The Force Born of Truth: Mohandas Gandhi and the Salt March,
, 1920 by Betsy Kuhn (954.035 KuF 2011) was certainly a very informative read. It provided a brief introduction to the life of Gandhi, where his ideas of nonviolent protest originated and a more thorough grounding into India ’s struggle for independence from the British. India
I thought there was enough information to get a handle on the ‘who, what and where’ without being overwhelmed. The section dealing with the Salt March is fairly long, encompassing its importance and the lengths to which the National Congress of India went to ensure its success.
Overall, the book is well written giving a concise report of events, implications and repercussions. It also includes a timeline, list of people involved, source notes, bibliography, web resources and index. This is a good resource for a secondary student writing a report about Gandhi, or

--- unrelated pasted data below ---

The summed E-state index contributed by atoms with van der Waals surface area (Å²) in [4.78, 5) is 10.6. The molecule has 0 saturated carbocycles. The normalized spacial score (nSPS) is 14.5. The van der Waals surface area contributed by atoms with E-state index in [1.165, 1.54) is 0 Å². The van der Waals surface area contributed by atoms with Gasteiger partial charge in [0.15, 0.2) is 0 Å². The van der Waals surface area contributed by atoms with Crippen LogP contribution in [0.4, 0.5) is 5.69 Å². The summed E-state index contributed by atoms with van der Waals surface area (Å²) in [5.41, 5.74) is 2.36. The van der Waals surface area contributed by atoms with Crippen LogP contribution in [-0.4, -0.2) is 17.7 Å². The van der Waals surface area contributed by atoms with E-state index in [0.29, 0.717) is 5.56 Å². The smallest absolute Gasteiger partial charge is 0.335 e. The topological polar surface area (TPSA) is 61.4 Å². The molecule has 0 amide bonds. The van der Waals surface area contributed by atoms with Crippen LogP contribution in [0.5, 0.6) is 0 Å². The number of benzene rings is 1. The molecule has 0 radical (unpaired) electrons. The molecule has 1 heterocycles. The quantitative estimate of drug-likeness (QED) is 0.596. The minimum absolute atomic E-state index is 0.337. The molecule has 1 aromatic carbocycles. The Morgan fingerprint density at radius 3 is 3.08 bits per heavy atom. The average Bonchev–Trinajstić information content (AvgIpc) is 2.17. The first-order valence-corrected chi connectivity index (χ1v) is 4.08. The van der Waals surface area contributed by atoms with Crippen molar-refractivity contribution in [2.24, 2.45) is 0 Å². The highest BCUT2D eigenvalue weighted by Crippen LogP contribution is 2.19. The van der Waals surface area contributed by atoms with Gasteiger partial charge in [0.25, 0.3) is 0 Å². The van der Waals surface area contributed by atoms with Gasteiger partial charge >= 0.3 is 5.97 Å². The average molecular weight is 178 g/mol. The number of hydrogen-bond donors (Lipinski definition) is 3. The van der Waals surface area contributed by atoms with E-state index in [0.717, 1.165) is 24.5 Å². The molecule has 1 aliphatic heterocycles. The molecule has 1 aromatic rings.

or a specific example of a civil rights movement. However, I don’t see a student picking the book and reading it cover-to-cover but selecting the bits most relevant for a report. It does not provide any great personal insights into any of the many people involved. India
As a series, I was interested in the range of protest movements included. If you say “Civil Rights Movement”, I immediately think of Black-Americans fighting for their rights in the 60s and 70s and there is one book in the series covering this. Other American struggles include gay activists in the 1960s, migratory immigrant produce pickers in the 60s and 70s, and striking garment workers in 1909. International examples are Chinese student activists in 1989 at
Tiananmen Square and South Africans fighting against apartheid laws in 1952.
Definitely worth a look.